Human Merchant, Vehicle Recycler
Blanche grew up hearing the tale of how she was born every day. Born amid flames, flying through the air, and in the sight of half the world so it is said. Customers coming to the yard would retell it to her. Some spoke as if they were there. You would think they had helped raise her themselves from the way they told the story. She was sick of it. When she was 5 and 6 years old she loved hearing about how her mother, Barbarella Nampeyo, was a hero, how women were finally paid as well as men in trideo thanks to her mother, although she couldn’t understand that connection. She was just born in an odd way, and quite frankly she was a bit resentful that her mother had used her as a means to fame.
People eventually started telling the story less often, and Blanche never stuck around to hear anyone finish it anyway. She’d just go about her work and, if there was none, leave the office and head out into the yard. The people who came buy were just transactions with a boring story. She didn’t care to hear about what trids the movie was in, what her mom did for women stunters, or how they thought the blood would wash out of the seat fabric. She just tallied the parts, noted the resell value, calculated how much time it would take the mechanics to do the work, and made the customer an offer. The customers never liked her offers, but they didn’t have to like them. They either had to accept them, or get out of her face. And more often than not, accept them they did. (she had a formula for that, too)
The yard was never very profitable, though. Her mother was paying too much for vehicles with sentimental value for someone, or donating half of their operating budget to charities, but that didn’t matter much. Whenever money was needed, Barb always had some tucked away somewhere.
‘61 comes and rocks the city again. Barbarella was speaking at a gala full of hasbeens in Hollywood when it happened. Blanche was invited, but skipped it as always. The riots, though, made her wish she hadn’t. Barbarella never came home that night, or any other night. A mob of rioters screaming about justice for the El Infierno massacre waded into the gala striking down anyone they could grab.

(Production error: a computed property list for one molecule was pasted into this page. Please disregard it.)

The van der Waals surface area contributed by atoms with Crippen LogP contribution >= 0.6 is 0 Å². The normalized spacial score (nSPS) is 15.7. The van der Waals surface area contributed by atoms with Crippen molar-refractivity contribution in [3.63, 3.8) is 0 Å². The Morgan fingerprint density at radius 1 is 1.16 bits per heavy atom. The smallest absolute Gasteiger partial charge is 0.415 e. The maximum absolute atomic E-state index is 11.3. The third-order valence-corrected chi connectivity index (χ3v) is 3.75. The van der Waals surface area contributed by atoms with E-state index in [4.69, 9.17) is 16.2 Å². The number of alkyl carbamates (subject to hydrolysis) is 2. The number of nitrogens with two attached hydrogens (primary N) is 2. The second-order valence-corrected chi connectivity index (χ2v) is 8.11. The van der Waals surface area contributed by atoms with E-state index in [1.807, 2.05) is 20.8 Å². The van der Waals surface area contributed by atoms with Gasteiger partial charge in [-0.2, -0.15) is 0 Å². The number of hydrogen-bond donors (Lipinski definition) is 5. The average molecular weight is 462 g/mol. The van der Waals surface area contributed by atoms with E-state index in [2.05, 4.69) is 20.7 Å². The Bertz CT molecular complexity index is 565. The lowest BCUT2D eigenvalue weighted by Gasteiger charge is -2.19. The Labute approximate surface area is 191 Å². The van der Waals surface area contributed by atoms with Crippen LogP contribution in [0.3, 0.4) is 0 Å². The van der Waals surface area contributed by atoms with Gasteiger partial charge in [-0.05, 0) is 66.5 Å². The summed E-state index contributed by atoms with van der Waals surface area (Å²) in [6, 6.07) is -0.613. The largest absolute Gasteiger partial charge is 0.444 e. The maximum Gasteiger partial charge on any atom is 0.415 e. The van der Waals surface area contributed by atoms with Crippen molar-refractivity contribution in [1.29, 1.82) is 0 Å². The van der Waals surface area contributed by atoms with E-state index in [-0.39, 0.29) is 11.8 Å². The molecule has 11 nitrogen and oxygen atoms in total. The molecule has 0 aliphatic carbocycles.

Blanche got the news when the dust settled and the PCC had restored order. She wished she had been there with her. Not to rescue her mother, but to die with her. She wanted to die for all the times she refused her mother, for every time she told her friends that her mother wasn’t a big deal, and for every time she walked out of the room when another adoring fan tried to tell her that goddamn story.
Blanche wasn’t there, though. Blanche didn’t die. Nor did the junk yard go away. Earthquakes are good business for junk yards. Cheap inventory coming in, high demand for the parts you have. Work was all she had, and now she was in charge of it all. So she held back her tears when she could and let them flow when she couldn’t. No matter the tears, though, she had to move forward.
Years went by and Blanche cared less. Less about the yard, less about the quake, less about life. The only thing she cared about anymore were her calculations. Her formulas. Her mom’s contracts with the trideo studios all seemed to dry up shortly after her death, as well. She didn’t even care about the nuyen so much as the profit if that makes sense. She found that there were some cars that people would pay her to take, so long as she promised to make sure nobody could trace them. That was easy in a junk yard.
When word gets around that a yard will take anything, things start to get sketchy. Races started nearby and they weren’t always racing for nuyen or parts, sometimes they raced for blood. Those types of races had been popular for years, but the losers were often driving stolen rigs and the winner would come cursing to Blanche about getting ripped off and not being able to do anything since the loser was dead already. Made no difference to Blanche. Roll the wreck into a faraday cage, strip the good parts, then melt down the identifying bits. Easy profit.